The police response to a threat of violence at Palestine High School last week cost the city about $1,000, and it left other parts of the city more vulnerable to crime. But police said the response was appropriate.
“You simply can't put a price on children's safety,” Palestine Police Capt. Mark Harcrow told the Herald-Press on Tuesday.
Last week, Anderson County saw two schools threatened with acts of violence, resulting in campus-wide lockdowns, each getting a heavy police response.
In Palestine, the police response cost just under $1,000. That covered the nine PPD officers that responded for four-hours to Palestine High School on March 27.
The response came after a note, threatening violence, was found on campus grounds.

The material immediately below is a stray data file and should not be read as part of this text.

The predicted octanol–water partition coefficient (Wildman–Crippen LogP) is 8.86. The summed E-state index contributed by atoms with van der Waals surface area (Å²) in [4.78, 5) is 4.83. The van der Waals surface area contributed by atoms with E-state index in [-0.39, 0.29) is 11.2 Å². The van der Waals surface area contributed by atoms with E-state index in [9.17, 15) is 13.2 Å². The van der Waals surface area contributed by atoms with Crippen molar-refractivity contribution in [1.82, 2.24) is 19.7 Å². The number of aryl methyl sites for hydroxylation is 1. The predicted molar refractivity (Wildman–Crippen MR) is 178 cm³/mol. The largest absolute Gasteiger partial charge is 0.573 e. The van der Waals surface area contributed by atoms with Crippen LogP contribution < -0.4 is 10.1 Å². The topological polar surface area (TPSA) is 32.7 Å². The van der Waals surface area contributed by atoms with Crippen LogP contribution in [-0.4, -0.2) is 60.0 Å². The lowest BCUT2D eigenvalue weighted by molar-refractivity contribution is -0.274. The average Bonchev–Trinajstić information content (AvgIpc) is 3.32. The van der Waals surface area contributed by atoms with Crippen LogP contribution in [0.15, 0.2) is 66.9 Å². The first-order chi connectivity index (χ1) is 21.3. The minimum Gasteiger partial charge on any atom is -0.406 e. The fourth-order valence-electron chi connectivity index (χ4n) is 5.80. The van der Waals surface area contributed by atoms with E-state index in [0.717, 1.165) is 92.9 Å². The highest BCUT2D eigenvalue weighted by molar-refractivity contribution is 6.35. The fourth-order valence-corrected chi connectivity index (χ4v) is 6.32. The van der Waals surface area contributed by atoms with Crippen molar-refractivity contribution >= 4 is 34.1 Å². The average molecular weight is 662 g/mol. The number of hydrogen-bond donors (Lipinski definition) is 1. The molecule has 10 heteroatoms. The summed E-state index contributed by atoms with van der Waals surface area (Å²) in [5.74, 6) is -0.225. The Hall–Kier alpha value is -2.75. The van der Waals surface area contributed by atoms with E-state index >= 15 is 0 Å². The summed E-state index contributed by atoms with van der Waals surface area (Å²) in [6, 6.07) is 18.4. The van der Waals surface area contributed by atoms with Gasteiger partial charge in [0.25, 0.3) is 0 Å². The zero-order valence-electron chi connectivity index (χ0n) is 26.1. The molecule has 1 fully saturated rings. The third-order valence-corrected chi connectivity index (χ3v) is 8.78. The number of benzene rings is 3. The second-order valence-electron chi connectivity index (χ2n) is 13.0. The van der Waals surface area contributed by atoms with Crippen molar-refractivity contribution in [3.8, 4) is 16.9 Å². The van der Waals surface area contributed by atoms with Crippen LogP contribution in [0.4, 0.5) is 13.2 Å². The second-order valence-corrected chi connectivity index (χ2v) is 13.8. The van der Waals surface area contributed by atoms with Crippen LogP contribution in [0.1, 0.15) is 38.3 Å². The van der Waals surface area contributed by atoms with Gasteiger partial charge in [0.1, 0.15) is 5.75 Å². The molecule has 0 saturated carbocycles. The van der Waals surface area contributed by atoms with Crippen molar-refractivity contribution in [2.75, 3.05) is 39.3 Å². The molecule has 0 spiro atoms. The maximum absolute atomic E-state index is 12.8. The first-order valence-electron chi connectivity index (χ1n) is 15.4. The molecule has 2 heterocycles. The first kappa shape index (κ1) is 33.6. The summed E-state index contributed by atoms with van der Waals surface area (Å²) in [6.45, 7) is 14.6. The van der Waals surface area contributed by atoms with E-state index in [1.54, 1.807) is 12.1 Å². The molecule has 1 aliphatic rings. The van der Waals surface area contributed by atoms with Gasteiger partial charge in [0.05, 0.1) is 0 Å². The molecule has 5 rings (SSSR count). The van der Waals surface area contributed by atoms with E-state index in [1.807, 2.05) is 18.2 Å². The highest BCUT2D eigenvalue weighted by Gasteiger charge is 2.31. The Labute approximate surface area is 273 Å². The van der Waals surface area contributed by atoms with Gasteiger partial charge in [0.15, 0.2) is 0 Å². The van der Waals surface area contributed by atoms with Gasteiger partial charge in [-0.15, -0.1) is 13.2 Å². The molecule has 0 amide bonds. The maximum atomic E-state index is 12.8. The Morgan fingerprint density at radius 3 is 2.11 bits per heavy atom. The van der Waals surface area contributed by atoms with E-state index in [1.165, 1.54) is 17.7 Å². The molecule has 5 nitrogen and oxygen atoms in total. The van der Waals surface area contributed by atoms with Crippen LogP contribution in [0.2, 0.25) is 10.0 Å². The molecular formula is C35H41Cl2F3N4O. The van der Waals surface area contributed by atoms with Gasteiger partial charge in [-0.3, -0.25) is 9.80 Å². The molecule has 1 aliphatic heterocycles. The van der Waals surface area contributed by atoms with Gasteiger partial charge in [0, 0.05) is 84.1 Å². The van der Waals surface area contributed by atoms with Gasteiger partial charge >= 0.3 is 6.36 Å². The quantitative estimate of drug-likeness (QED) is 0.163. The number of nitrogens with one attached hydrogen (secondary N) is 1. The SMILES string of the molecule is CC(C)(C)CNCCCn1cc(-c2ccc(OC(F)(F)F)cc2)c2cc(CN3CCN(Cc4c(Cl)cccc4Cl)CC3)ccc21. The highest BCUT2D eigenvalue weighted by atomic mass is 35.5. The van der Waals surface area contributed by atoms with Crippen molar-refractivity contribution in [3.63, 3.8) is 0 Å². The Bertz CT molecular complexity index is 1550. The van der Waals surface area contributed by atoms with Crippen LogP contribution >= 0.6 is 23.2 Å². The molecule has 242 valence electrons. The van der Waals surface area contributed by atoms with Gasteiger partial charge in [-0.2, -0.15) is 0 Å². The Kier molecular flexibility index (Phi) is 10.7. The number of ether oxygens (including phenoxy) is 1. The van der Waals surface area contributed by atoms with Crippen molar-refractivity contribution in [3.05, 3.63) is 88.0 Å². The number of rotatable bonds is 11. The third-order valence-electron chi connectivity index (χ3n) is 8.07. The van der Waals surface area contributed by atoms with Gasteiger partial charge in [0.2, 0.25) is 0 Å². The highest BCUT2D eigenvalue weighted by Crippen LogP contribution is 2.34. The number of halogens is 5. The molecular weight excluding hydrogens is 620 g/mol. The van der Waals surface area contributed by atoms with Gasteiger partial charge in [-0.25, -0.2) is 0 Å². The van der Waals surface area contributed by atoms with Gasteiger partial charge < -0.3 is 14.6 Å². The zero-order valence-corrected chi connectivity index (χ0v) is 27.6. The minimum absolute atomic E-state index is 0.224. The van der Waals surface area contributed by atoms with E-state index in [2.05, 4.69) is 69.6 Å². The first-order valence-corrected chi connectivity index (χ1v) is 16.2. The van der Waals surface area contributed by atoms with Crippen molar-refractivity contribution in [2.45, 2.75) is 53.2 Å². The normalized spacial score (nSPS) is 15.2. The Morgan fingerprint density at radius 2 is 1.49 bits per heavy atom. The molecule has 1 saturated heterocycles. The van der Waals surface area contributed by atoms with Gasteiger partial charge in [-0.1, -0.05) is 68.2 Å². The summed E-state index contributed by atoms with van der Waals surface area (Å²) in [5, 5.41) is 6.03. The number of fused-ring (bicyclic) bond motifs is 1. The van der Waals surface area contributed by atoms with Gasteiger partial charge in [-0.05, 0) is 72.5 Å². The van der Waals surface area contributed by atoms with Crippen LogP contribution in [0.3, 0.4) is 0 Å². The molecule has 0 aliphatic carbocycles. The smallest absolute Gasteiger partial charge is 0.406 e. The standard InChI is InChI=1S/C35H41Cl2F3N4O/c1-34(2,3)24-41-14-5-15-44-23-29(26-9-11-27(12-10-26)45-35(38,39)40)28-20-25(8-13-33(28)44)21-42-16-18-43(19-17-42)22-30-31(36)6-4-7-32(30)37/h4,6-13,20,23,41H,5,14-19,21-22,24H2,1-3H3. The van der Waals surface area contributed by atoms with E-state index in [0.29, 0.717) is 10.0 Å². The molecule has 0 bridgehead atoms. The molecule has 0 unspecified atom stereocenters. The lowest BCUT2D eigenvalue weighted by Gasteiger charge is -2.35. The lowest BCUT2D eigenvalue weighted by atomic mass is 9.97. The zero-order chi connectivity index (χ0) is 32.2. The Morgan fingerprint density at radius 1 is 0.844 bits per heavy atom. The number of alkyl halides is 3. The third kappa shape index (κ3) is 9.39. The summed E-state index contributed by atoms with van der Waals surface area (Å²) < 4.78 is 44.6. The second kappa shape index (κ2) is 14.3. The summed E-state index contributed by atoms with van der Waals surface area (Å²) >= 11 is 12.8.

“We have to treat each call as if there is an actual emergency,” Harcrow said. “We responded appropriately, as if there was an actual school incident.”
Critics have said that an overwhelming response to such a threat could serve to motivate copycats. Neighboring Elkhart High School received a similar threat only 24 hours later.
Harcrow, who was not involved with the response-team at Palestine High School, disagreed.
“It was a planned response,” he said. “We didn't get a phone call and just speed down there with our sirens blaring. However, when you're investigating a call like this, you can only be so covert.”
Harcrow said the real cost to such false alarms is not fiscal, but in the manpower taken from the city. Such false alarms, he said, are serious offenses with serious consequences for the perpetrators.
“A false alarm or report, involving a public primary or secondary school, is a state jail felony,” Harcrow said. “That's punishable by up to two years in jail, and a fine of up to $10,000.”
Harcrow said the origins of the threatening note remain under investigation.